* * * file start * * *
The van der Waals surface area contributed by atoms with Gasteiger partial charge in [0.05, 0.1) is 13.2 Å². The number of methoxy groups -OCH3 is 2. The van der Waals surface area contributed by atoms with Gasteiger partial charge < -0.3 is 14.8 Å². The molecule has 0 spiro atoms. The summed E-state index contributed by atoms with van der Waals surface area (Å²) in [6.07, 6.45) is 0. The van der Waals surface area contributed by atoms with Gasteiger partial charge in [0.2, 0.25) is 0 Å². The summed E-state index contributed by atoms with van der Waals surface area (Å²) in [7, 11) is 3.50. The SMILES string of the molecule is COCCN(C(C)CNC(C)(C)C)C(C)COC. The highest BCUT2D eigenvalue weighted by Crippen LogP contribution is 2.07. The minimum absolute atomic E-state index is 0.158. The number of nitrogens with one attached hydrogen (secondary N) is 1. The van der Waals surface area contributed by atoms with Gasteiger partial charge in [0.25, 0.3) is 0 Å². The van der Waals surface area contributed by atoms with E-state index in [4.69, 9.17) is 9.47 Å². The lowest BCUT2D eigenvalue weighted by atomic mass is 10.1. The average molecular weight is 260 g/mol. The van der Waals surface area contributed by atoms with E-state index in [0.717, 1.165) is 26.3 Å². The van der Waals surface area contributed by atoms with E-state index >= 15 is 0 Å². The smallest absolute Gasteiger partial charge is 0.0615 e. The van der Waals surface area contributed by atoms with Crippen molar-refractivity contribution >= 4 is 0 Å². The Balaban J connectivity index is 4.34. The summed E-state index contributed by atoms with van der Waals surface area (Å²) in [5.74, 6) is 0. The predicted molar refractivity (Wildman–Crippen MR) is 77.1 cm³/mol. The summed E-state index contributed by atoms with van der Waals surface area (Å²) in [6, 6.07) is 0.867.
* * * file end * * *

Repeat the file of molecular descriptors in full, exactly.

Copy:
The van der Waals surface area contributed by atoms with Gasteiger partial charge in [0.05, 0.1) is 13.2 Å². The number of methoxy groups -OCH3 is 2. The van der Waals surface area contributed by atoms with Gasteiger partial charge < -0.3 is 14.8 Å². The molecule has 0 spiro atoms. The summed E-state index contributed by atoms with van der Waals surface area (Å²) in [6.07, 6.45) is 0. The van der Waals surface area contributed by atoms with Gasteiger partial charge in [0.2, 0.25) is 0 Å². The summed E-state index contributed by atoms with van der Waals surface area (Å²) in [7, 11) is 3.50. The SMILES string of the molecule is COCCN(C(C)CNC(C)(C)C)C(C)COC. The highest BCUT2D eigenvalue weighted by Crippen LogP contribution is 2.07. The minimum absolute atomic E-state index is 0.158. The number of nitrogens with one attached hydrogen (secondary N) is 1. The van der Waals surface area contributed by atoms with Gasteiger partial charge in [0.25, 0.3) is 0 Å². The van der Waals surface area contributed by atoms with E-state index in [4.69, 9.17) is 9.47 Å². The lowest BCUT2D eigenvalue weighted by atomic mass is 10.1. The average molecular weight is 260 g/mol. The van der Waals surface area contributed by atoms with E-state index in [0.717, 1.165) is 26.3 Å². The van der Waals surface area contributed by atoms with E-state index >= 15 is 0 Å². The smallest absolute Gasteiger partial charge is 0.0615 e. The van der Waals surface area contributed by atoms with Crippen molar-refractivity contribution >= 4 is 0 Å². The Balaban J connectivity index is 4.34. The summed E-state index contributed by atoms with van der Waals surface area (Å²) in [5.74, 6) is 0. The predicted molar refractivity (Wildman–Crippen MR) is 77.1 cm³/mol. The summed E-state index contributed by atoms with van der Waals surface area (Å²) in [6, 6.07) is 0.867.